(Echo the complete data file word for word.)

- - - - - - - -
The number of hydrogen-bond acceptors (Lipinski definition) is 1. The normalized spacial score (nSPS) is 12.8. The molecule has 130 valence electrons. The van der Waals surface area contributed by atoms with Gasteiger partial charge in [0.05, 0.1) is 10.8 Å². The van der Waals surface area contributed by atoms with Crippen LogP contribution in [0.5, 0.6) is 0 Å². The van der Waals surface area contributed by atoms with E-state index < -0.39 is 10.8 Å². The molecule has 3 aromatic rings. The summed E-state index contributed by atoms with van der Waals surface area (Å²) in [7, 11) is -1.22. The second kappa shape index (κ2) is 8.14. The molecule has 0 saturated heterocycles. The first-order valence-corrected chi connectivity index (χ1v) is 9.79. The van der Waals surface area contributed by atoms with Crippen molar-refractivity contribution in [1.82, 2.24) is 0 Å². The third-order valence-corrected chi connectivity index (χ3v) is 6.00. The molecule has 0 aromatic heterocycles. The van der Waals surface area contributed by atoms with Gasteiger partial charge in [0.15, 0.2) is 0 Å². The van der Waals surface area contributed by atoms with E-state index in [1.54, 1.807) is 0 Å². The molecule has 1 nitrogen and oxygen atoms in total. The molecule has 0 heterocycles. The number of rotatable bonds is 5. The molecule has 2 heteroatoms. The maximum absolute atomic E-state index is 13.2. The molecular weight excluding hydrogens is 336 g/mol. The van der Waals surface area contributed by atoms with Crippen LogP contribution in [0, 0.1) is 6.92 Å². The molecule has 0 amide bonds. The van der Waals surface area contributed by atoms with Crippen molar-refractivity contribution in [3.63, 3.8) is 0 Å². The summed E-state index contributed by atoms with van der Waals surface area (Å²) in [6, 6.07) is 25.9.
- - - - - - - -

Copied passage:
The number of hydrogen-bond acceptors (Lipinski definition) is 1. The normalized spacial score (nSPS) is 12.8. The molecule has 130 valence electrons. The van der Waals surface area contributed by atoms with Gasteiger partial charge in [0.05, 0.1) is 10.8 Å². The van der Waals surface area contributed by atoms with Crippen LogP contribution in [0.5, 0.6) is 0 Å². The van der Waals surface area contributed by atoms with E-state index < -0.39 is 10.8 Å². The molecule has 3 aromatic rings. The summed E-state index contributed by atoms with van der Waals surface area (Å²) in [7, 11) is -1.22. The second kappa shape index (κ2) is 8.14. The molecule has 0 saturated heterocycles. The first-order valence-corrected chi connectivity index (χ1v) is 9.79. The van der Waals surface area contributed by atoms with Crippen molar-refractivity contribution in [1.82, 2.24) is 0 Å². The third-order valence-corrected chi connectivity index (χ3v) is 6.00. The molecule has 0 aromatic heterocycles. The van der Waals surface area contributed by atoms with Gasteiger partial charge in [0.15, 0.2) is 0 Å². The van der Waals surface area contributed by atoms with E-state index in [1.54, 1.807) is 0 Å². The molecule has 1 nitrogen and oxygen atoms in total. The molecule has 0 heterocycles. The number of rotatable bonds is 5. The molecule has 2 heteroatoms. The maximum absolute atomic E-state index is 13.2. The molecular weight excluding hydrogens is 336 g/mol. The van der Waals surface area contributed by atoms with Crippen LogP contribution in [0, 0.1) is 6.92 Å². The molecule has 0 amide bonds. The van der Waals surface area contributed by atoms with Crippen molar-refractivity contribution in [3.63, 3.8) is 0 Å². The summed E-state index contributed by atoms with van der Waals surface area (Å²) in [6, 6.07) is 25.9.